In the early 60’s an art-centric revolutionary zeitgeist was in the air. Whereas folks once needed massive canvasses and the culture of philosophical communities to craft their art, the cult of movements began to fade as nobody could agree on anything and the rise of the individual artist began. Again, this is wildly over-simplistic as it’s true some artists over the next few decades were still tied to certain art movements (Warhol and Lichtenstein, for example), but once art was stripped of its classic academic and economic requirements then all hell broke loose. Ideas became the currency of the time and how to express those ideas, the basic mathematics of art, separated the men/women from the boys/girls.
Ed banged out his first word paintings while visiting Paris as a young art student in 1961. Like Ono (whose work he most likely had never seen), Ruscha helped radicalize the larger world of art. He ditched the massive scale, removed classic imagery and also did a snappy little trick: He used text as an object. Ruscha took a single word and used the word’s accepted meaning to suggest how to paint it. Here’s 3 examples:
The use of word as interpretive object is mesmerizing. 1. It has inherent meaning 2. It’s meaning isn’t modified by the use of other words or sentences 3. It’s treated like a highly stylized still life. And per Ono, you have to read it in order to fully engage with it, plus it also has some groovy aesthetic qualities because, duh, it’s a painting.
And because it’s a painting that means we’re moving back into the realm of traditional fine art, though the concept of IDEA as primary inspiration seems to have trumped the greater reverence for paint, which by the way has been reduced to a kind of co-conspirator used to illuminate the artist’s thought process.
Of which, here’s a few examples of Art as Idea gone to hell. For starters, Robert Indiana’s LOVE sculpture:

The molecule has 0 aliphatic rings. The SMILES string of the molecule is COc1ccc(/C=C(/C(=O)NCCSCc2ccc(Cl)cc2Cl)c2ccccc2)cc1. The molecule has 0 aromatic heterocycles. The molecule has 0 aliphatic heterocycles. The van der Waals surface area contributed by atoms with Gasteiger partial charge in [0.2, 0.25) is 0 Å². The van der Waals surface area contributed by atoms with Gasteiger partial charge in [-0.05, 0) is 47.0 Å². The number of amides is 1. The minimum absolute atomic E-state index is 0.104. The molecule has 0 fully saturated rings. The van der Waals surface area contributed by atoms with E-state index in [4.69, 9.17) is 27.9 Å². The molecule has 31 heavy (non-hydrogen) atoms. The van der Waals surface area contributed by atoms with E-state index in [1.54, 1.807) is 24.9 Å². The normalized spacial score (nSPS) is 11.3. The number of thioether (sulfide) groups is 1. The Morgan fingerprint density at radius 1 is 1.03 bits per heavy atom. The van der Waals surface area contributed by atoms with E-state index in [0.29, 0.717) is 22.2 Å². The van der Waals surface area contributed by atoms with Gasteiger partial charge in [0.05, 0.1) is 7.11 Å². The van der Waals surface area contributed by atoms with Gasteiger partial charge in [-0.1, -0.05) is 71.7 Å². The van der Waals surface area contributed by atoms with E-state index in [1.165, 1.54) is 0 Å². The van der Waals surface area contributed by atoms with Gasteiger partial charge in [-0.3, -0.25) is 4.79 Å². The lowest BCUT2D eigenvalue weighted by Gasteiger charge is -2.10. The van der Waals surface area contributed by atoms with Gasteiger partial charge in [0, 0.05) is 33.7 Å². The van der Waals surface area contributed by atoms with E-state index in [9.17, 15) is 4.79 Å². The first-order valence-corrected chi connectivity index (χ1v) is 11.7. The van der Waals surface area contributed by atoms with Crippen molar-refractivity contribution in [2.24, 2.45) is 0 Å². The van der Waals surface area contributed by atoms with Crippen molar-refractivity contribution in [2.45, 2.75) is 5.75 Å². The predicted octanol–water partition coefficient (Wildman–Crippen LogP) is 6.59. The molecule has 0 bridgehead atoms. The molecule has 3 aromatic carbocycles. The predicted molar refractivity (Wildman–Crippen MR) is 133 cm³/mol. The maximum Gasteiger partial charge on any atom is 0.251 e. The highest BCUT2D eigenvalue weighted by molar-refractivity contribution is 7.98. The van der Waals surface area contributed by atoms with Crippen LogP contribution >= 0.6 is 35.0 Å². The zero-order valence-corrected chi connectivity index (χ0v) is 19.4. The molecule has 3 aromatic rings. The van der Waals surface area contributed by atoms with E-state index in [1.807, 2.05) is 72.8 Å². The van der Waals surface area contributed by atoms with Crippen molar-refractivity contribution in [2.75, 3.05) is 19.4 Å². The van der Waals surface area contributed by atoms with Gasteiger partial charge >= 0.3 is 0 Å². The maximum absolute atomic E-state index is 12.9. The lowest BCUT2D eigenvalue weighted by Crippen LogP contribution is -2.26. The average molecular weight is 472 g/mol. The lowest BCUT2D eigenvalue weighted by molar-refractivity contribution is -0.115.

Complete bastard, aren’t I? In truth I love most of Indiana’s work. It’s bold, evocative, determined and rendered in what still seems to be a fiercely modern sensibility. Kudos! But the LOVE sculpture? Indiana first used LO/VE in a poem back in 1958. One thing led to another then suddenly it’s Picasso’s dove all over again, which meant fine art somehow had Universal Meaning that everyone could enjoy. I always thought it was insipid. Why not WU/VU?
I don’t know where I’m going with this digression, so let’s get back to Indiana’s groovy single work paintings and ditch the LO/VE schtick, which by the way also became an official US Postage stamp in 1973. Like, you know, Norman Rockwell.
So here we go: Indiana built single word paintings done in a smart graphic style, then juxtaposed them against another. This in turn creates a fairly dynamic dialogue. Indiana could have put the words – meant to be side by side – on the same painting, but he separated the two changing their relationship and the viewer’s perception, in turn leading to a hell of a lot of questions re: word choice, all caps, 3 letters each, the relationship between what you eat and what kills you, colors and a whole list of things I’m probably not smart enough to identify. However, the truth behind the work is that “Eat” was the last word Indiana’s mother said before she died. Indiana also reflects on how the happiest moments of his childhood involved food-centric family reunions. So all the artsy associations above might very well be accurate, but the simpler story behind it is what resonates.